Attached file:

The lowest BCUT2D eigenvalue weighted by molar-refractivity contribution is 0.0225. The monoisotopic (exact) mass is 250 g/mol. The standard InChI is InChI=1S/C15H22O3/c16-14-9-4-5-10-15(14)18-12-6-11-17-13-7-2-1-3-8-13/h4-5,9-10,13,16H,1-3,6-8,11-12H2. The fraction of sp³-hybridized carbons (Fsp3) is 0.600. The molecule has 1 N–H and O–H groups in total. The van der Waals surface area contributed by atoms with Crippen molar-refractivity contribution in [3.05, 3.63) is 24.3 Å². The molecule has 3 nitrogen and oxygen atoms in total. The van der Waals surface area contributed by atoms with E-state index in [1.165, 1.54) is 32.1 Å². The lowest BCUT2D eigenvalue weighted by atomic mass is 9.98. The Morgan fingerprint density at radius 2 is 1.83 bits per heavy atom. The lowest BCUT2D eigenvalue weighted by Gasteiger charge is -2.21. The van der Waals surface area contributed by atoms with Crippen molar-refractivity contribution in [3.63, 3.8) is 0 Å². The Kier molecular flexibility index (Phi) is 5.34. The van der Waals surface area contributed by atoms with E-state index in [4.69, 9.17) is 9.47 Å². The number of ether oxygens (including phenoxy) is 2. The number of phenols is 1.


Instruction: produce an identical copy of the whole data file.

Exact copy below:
The lowest BCUT2D eigenvalue weighted by molar-refractivity contribution is 0.0225. The monoisotopic (exact) mass is 250 g/mol. The standard InChI is InChI=1S/C15H22O3/c16-14-9-4-5-10-15(14)18-12-6-11-17-13-7-2-1-3-8-13/h4-5,9-10,13,16H,1-3,6-8,11-12H2. The fraction of sp³-hybridized carbons (Fsp3) is 0.600. The molecule has 1 N–H and O–H groups in total. The van der Waals surface area contributed by atoms with Crippen molar-refractivity contribution in [3.05, 3.63) is 24.3 Å². The molecule has 3 nitrogen and oxygen atoms in total. The van der Waals surface area contributed by atoms with E-state index in [1.165, 1.54) is 32.1 Å². The lowest BCUT2D eigenvalue weighted by atomic mass is 9.98. The Morgan fingerprint density at radius 2 is 1.83 bits per heavy atom. The lowest BCUT2D eigenvalue weighted by Gasteiger charge is -2.21. The van der Waals surface area contributed by atoms with Crippen molar-refractivity contribution in [3.63, 3.8) is 0 Å². The Kier molecular flexibility index (Phi) is 5.34. The van der Waals surface area contributed by atoms with E-state index in [4.69, 9.17) is 9.47 Å². The number of ether oxygens (including phenoxy) is 2. The number of phenols is 1.